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 V.16 No.13 | March 29 - April 4, 2007 

Thin Line

The Guts You Don't See—It’s a commonly used simile to say that making laws is like [urlhttp://www.sausagemania.com/[/url]making sausage[xurl] in that you don't want to see the process involved in creating them before they’re presentable to the public. Or maybe it's that both greasy products are full of lard and pig heads. Actually, that's not always true about sausage.

Either way, when it comes to lawmaking, and specifically the recently terminated Legislative Session, there's a process to contend with. Measures start as ideas. Some gather momentum. Some don't. Some get attention from the press. Others don't.

Local media is known for drenching ink on the hot-button issues. Red-light cameras, minimum wage, cockfighting—we saw these words in headlines and spewing out of the mouths of TV anchors ad infinitum. But lost in the seemingly infinite loops are a few issues we may have missed—issues worthy of a call to our representatives to ask them to support or stamp down. Like these:

• A new section of the Family Violence Protection Act would have allowed victims of domestic violence to use substitute addresses for mail to ensure safety.

• Rep. Mimi Stewart proposed an opiate replacement therapy program for inmates. Stewart was asking for $250,000 to start a pilot program for 50 prisoners with a history of heroin addiction in the women's prison in Grants.

• A law that requires the Higher Education Department to include information about faculty diversity, compensation and benefits in its annual accountability report to the governor.

• Sen. Joe Carraro was looking into a pilot project to evaluate the efficiency of tire spikes on exit ramps to stop wrong-way highway drivers.

I sure wish some of these measures made their way into the general consciousness while we still had time to rally against or push behind them. But I'm starting to think my understanding of the /www.asla.org/members/govtaffairs/licensure/bill_law.html[/urlsausage-making procedure is too optimistic. See, I thought the public elected people, and based on our concerns, they put together potential laws to take to their cronies in the Legislature. Then as the meat and guts got ground up by our various committees, voters got to throw in their two-cents, at the very least, about the spicing, the casing, the details. Based again on feedback, representatives and senators then figured out which bills to pass.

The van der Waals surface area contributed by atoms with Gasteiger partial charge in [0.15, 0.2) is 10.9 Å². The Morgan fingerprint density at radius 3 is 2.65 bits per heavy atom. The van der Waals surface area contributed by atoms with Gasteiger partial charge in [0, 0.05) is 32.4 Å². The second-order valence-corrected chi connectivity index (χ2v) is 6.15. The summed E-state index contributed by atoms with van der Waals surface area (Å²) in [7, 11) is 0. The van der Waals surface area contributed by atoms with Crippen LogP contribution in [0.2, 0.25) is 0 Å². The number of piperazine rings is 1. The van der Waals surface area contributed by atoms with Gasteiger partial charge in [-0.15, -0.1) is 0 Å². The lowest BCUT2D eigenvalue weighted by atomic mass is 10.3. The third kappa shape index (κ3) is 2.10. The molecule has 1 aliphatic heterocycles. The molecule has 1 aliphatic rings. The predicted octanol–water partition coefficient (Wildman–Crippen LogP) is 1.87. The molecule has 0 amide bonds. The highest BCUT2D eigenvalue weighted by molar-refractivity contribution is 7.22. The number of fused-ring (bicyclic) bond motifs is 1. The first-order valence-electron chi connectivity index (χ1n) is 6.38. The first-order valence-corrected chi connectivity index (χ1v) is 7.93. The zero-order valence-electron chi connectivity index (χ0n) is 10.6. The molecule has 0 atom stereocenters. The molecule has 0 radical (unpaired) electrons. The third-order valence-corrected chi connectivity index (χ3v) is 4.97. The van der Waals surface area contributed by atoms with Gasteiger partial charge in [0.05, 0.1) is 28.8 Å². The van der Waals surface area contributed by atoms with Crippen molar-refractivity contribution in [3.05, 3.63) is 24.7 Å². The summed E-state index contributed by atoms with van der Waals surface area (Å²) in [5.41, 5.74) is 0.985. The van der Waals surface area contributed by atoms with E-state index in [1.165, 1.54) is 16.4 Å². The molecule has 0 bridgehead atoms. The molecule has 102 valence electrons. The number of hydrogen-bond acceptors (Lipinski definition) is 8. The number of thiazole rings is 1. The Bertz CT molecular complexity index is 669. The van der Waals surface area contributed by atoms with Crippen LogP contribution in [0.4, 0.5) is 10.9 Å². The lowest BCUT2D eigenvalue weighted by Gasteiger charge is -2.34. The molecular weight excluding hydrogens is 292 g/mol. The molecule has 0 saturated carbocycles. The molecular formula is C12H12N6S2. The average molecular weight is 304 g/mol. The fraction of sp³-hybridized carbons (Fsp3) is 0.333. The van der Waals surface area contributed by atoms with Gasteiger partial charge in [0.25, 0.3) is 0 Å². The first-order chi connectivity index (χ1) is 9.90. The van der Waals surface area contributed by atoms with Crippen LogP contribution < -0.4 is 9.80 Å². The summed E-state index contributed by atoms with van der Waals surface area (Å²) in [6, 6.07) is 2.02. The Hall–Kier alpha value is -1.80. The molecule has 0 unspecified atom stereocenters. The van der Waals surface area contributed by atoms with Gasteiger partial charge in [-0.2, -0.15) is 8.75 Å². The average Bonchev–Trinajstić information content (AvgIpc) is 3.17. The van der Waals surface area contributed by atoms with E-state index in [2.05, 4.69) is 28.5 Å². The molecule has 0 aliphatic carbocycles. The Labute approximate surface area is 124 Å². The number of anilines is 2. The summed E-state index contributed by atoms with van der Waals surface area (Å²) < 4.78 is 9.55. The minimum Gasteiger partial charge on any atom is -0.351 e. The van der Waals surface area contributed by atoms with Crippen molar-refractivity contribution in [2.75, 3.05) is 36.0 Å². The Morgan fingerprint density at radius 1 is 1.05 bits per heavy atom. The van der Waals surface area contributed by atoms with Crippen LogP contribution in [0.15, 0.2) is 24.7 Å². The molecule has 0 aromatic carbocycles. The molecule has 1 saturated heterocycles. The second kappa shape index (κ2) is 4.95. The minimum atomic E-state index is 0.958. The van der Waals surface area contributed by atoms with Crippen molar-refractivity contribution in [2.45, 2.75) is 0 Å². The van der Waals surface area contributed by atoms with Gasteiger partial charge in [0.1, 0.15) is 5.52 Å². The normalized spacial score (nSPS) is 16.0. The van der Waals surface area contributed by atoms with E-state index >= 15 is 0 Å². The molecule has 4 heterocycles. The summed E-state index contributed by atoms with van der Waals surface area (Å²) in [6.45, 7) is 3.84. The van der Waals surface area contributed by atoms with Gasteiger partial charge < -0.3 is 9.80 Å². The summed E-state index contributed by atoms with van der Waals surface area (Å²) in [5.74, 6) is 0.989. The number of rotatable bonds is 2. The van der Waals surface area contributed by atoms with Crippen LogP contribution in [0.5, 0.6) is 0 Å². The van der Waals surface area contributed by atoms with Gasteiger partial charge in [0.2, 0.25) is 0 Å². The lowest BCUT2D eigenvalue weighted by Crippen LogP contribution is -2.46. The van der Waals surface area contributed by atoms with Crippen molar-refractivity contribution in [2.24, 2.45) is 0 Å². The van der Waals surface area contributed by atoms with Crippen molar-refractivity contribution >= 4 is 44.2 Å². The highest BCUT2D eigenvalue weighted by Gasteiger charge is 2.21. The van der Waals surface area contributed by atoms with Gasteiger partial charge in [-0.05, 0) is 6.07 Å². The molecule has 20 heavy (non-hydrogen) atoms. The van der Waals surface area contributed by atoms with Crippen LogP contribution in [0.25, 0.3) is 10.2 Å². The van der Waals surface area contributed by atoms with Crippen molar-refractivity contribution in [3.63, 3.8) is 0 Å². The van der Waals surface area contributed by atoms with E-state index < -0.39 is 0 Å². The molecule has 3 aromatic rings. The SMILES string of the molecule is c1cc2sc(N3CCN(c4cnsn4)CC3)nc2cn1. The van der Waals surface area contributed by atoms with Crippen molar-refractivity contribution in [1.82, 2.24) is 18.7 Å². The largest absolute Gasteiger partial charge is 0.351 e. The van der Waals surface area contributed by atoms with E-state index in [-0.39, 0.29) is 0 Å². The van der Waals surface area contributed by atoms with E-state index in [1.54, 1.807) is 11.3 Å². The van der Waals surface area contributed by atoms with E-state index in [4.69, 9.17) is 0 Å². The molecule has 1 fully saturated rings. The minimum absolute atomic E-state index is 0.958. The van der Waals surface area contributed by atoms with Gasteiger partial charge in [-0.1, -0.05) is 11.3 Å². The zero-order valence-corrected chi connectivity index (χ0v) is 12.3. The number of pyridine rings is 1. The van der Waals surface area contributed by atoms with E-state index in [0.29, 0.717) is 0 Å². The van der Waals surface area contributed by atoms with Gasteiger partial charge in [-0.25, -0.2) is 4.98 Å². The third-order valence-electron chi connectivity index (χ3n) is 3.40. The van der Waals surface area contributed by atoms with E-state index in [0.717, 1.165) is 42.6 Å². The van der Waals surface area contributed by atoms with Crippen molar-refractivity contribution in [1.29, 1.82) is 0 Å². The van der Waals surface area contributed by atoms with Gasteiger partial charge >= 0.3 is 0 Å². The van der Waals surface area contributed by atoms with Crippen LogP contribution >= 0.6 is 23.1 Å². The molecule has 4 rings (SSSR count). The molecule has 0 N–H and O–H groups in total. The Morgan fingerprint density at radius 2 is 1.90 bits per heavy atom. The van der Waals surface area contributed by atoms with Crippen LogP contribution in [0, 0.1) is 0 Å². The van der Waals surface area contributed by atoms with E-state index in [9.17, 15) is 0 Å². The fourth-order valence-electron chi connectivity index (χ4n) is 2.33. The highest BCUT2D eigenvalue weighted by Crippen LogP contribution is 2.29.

Instead, the session's a free-for-all, a sausage soiree, meat and parts flying every which way. The media picks through the slippery mess seeking something to grab onto, to drench in ink and public opinion. But they always come up with the big chunks, the obvious bills. Thoroughly shredded measures get thrown to the side with all the other inedible leftovers.

Maybe it's naïve of me to think the process should work in a way that requires informed citizens, who know about more than just the big-name issues. Local media could argue they're reporting on the issues people care about. But most of us know that's a tricky loop, too. The media reports on what the public cares about; the public cares about it because it's in the media. In the end, who makes the news?

 
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